CASA Story: Amanda & Jenni

by | Jul 12, 2023 | Stories

Disclaimer: In blog stories with CASA children, names, details, and photos have been changed to protect confidentiality.

Jenni was 13 years old and living in a residential treatment center with other teens when she met her Court Appointed Special Advocate, Amanda, for the first time. During weekly visits both on and off campus, Jenni barely spoke to Amanda. Sometimes the two of them would sit inside Wendy’s over a Frosty in silence. At the end of each visit, Amanda assured Jenni that she would be back the next week. Jenni would just shrug her shoulders and sigh.

During those early months, Amanda pored over Jenni’s case file. She discovered that Jenni and her younger brother had been removed from their parents many times, but this time their parents’ rights had been terminated. When Amanda talked to the caseworker, the school counselor, and Jenni’s attorney, she learned that Jenni had suffered unimaginable abuse. In addition, because of Jenni’s extreme behavioral challenges, she had to leave the foster home where she and her brother had been staying – a home where they thought they might live forever, together.

Amanda quickly realized that Jenni had experienced significant trauma in her young life, and that was likely why she was so reluctant to trust adults. Amanda resolved to be a faithful, consistent presence in Jenni’s life, and eventually, after almost a year of visits, Jenni finally started talking.

Jenni appreciated Amanda’s consistency, but their interactions weren’t always pleasant. Sometimes Amanda had to say things that were hard for Jenni to hear, and Jenni reacted like any teenager would. Other times, after an outing, Jenni would become irate when it was time to return to the residential campus. Whenever that happened, Amanda would pull over to the side of the road and wait for Jenni to calm down.

After Jenni’s brother was adopted by the foster family who had cared for both of them, Jenni was especially despondent. To make matters worse, two other families who had considered adopting Jenni changed their minds. Jenni started repeating to Amanda, “I am bad. That’s why no one loves me.”

During this difficult time, Amanda continued visiting Jenni weekly. She wanted to show Jenni that someone cared for her and loved her. One time, the pair went shopping together. As Amanda handed Jenni shoes to try on, Jenni said, “Thanks, mom.” Recognizing that Jenni was voicing her overwhelming desire to have a mom, Amanda didn’t flinch and said, “You’re welcome.”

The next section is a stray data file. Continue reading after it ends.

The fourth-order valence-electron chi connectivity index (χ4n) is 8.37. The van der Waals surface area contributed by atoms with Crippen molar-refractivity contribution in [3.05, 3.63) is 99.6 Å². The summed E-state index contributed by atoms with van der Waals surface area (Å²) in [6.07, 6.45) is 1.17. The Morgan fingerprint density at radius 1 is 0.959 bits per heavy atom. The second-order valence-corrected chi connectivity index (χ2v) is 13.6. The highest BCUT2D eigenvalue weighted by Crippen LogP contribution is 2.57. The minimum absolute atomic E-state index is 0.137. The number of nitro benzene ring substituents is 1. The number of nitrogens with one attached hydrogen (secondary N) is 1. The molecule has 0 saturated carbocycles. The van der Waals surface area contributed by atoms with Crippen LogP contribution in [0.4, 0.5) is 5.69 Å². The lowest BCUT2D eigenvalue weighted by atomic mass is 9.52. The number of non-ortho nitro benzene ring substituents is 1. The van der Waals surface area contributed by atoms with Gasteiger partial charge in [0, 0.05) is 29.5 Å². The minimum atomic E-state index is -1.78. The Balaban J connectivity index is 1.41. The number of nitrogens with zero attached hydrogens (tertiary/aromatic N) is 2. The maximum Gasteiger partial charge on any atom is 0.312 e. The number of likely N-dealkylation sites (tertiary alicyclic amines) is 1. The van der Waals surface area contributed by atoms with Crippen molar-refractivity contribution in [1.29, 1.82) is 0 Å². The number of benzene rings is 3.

Amanda continued to advocate for a permanent home for Jenni, knowing that she longed for a family. The caseworker had the same goal. Unexpectedly, another family, thoroughly trained in caring for children who have experienced trauma, expressed wanting to adopt Jenni, and Jenni moved into their home. She challenged these parents, at least at first, to test their love for her. But they remained consistent, assuring Jenni that they would be her forever family.

Recently, at the age of 16, Jenni was finally adopted. She has the mother she hoped for, as well as a father and two younger siblings. She pierced her ears, plays on the volleyball team, wears clothes that she loves, and is getting As and Bs in school. She’s a typical teenager and is hopeful about her future.

Jenni is still in touch with Amanda. The two talk on the phone, Facetime, and Snapchat – sometimes even watching a movie or TV show together and texting throughout. Recently, when discussing her CASA case, Amanda said, “Jenni will probably be in my life forever.” That’s the power of a committed CASA.


Was I good?

Was I good?

In mid-December, CASA of Kent County threw a festive holiday party, bringing together court-appointed special advocates and the kids and teens they support. It was a joyous occasion filled with games, face painting, crafts, and of course, pizza.

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